Some of you may remember this great movie from the early 70s, featuring Al Pacino, giving a disconcerting picture of heroin addicts in New York City's Verdi Square (a.k.a. "needle park"). The movie is about addiction, how it creates panic and how addicted are losing touch with reality, while embarked on a very dark journey to self destruction ....
Worryingly, this behaviour seems not too dissimilar to that of the financial markets, all addicted for years with cheap debt, since fall 2008. Because today, heroin is ... debt ! Over the summer-months this year, it became more and more obvious that despite some initial optimism in 2010, there was no "Happy End" in sight and that the sequel to the 2008 crisis could become even darker than the first part. Similar to 2008, it looks like we will once more see a macro script not too dissimilar to the adventures of the airfinance market in this new chapter of the movie.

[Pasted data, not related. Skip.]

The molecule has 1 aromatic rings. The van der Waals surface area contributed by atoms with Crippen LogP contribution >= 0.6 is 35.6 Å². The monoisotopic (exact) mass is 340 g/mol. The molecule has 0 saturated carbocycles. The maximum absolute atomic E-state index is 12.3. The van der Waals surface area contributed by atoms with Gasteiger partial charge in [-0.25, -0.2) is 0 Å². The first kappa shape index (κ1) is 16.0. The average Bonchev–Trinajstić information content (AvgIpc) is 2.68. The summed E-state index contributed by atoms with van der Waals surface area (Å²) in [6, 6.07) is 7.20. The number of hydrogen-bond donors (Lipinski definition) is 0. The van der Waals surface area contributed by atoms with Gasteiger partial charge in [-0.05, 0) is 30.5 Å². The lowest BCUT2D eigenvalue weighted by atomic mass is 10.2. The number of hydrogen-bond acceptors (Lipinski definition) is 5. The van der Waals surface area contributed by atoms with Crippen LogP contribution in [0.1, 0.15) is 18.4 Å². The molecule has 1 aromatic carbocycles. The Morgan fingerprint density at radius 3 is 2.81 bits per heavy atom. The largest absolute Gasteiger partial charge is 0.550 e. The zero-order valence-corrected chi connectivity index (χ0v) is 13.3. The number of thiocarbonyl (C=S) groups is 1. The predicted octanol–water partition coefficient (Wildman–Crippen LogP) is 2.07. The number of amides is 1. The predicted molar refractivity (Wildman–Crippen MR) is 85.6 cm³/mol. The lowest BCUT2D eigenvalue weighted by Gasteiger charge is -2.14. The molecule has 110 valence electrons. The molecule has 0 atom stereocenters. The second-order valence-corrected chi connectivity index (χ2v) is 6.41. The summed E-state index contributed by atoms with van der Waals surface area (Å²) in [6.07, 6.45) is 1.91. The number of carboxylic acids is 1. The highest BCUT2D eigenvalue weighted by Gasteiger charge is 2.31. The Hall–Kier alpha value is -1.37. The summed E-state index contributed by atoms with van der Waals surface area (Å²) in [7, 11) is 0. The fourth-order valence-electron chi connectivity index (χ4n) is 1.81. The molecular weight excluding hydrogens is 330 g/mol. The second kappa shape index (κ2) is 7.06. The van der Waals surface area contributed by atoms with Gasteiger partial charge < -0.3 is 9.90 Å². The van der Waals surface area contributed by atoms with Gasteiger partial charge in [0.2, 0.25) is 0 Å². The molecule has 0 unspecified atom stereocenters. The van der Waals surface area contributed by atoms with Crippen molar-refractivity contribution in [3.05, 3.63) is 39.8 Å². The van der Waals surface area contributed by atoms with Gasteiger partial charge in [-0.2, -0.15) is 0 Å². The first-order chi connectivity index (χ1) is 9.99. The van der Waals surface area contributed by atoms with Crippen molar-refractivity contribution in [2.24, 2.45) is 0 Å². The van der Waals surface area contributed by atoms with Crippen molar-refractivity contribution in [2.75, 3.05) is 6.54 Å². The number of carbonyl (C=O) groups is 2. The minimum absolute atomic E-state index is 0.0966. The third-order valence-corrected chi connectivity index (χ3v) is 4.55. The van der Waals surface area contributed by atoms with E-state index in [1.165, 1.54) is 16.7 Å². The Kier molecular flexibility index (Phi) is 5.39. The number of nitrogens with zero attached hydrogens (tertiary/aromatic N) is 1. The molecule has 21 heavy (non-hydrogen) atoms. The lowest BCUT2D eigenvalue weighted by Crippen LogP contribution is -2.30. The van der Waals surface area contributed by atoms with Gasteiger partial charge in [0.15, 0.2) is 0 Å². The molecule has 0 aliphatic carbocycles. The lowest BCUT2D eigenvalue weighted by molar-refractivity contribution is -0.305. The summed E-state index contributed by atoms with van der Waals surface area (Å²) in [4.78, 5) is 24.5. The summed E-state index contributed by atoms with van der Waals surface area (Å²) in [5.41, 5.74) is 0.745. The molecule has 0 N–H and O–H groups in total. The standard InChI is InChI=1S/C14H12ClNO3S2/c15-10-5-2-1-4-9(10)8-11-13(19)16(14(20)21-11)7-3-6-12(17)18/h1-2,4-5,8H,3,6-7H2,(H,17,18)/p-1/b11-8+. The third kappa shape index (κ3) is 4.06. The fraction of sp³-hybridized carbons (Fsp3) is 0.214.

On the Macro picture, star-player is Alan G. as the chief dealer, the one that flushed the system with liquidity in a way that did not mirror in any respect any real wealth creation : the trade balance of the USA for the past three decades remained in the red with the last positive figure dating back to ... 1975 ! The current gap for the USA is at a record 4% of GDP, about the same as China .... but with an opposite sign !
In the roles of deputy chief dealers working the Street, we can recognise the various investment banks that cleverly packaged toxic assets for easy consumption by the rest of the world, knowing perfectly well what they were doing, as evidenced by hearings in Congress (For those interested, go and see the minutes of the 27 April 2010 meeting in particular).